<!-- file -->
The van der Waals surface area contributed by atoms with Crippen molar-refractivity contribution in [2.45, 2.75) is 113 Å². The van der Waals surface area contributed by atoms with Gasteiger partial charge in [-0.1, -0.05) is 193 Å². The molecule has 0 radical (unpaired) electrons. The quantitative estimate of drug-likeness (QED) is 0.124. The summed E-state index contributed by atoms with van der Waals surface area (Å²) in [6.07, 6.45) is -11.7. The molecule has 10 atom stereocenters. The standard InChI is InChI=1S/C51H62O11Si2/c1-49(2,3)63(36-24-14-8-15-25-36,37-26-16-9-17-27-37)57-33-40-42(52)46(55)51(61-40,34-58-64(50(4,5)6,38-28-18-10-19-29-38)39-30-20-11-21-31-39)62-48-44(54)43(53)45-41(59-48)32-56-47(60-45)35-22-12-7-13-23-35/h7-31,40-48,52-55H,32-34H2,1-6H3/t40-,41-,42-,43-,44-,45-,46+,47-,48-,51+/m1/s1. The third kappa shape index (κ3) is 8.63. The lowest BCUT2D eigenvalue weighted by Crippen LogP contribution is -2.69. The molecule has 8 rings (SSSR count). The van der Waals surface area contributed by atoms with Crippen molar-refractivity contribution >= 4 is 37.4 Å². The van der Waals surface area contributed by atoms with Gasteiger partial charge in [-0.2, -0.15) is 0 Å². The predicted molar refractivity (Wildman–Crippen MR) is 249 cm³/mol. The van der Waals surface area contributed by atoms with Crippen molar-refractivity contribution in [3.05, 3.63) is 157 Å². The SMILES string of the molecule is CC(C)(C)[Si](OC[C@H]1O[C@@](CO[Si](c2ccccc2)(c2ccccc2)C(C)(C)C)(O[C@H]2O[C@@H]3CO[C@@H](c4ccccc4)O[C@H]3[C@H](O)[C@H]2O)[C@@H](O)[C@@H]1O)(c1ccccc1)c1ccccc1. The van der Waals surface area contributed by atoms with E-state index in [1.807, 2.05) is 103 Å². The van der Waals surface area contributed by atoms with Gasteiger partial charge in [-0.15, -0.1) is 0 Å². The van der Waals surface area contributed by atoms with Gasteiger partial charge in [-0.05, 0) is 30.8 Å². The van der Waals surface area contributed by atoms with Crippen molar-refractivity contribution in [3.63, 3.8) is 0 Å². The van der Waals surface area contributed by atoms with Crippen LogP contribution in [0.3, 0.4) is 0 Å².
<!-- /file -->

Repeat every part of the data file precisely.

The van der Waals surface area contributed by atoms with Crippen molar-refractivity contribution in [2.45, 2.75) is 113 Å². The van der Waals surface area contributed by atoms with Gasteiger partial charge in [-0.1, -0.05) is 193 Å². The molecule has 0 radical (unpaired) electrons. The quantitative estimate of drug-likeness (QED) is 0.124. The summed E-state index contributed by atoms with van der Waals surface area (Å²) in [6.07, 6.45) is -11.7. The molecule has 10 atom stereocenters. The standard InChI is InChI=1S/C51H62O11Si2/c1-49(2,3)63(36-24-14-8-15-25-36,37-26-16-9-17-27-37)57-33-40-42(52)46(55)51(61-40,34-58-64(50(4,5)6,38-28-18-10-19-29-38)39-30-20-11-21-31-39)62-48-44(54)43(53)45-41(59-48)32-56-47(60-45)35-22-12-7-13-23-35/h7-31,40-48,52-55H,32-34H2,1-6H3/t40-,41-,42-,43-,44-,45-,46+,47-,48-,51+/m1/s1. The third kappa shape index (κ3) is 8.63. The lowest BCUT2D eigenvalue weighted by Crippen LogP contribution is -2.69. The molecule has 8 rings (SSSR count). The van der Waals surface area contributed by atoms with Crippen molar-refractivity contribution >= 4 is 37.4 Å². The van der Waals surface area contributed by atoms with Gasteiger partial charge in [-0.2, -0.15) is 0 Å². The predicted molar refractivity (Wildman–Crippen MR) is 249 cm³/mol. The van der Waals surface area contributed by atoms with Crippen molar-refractivity contribution in [3.05, 3.63) is 157 Å². The SMILES string of the molecule is CC(C)(C)[Si](OC[C@H]1O[C@@](CO[Si](c2ccccc2)(c2ccccc2)C(C)(C)C)(O[C@H]2O[C@@H]3CO[C@@H](c4ccccc4)O[C@H]3[C@H](O)[C@H]2O)[C@@H](O)[C@@H]1O)(c1ccccc1)c1ccccc1. The van der Waals surface area contributed by atoms with E-state index in [1.807, 2.05) is 103 Å². The van der Waals surface area contributed by atoms with Gasteiger partial charge in [-0.15, -0.1) is 0 Å². The van der Waals surface area contributed by atoms with Gasteiger partial charge in [-0.05, 0) is 30.8 Å². The van der Waals surface area contributed by atoms with Crippen molar-refractivity contribution in [3.63, 3.8) is 0 Å². The van der Waals surface area contributed by atoms with Crippen LogP contribution in [0.3, 0.4) is 0 Å².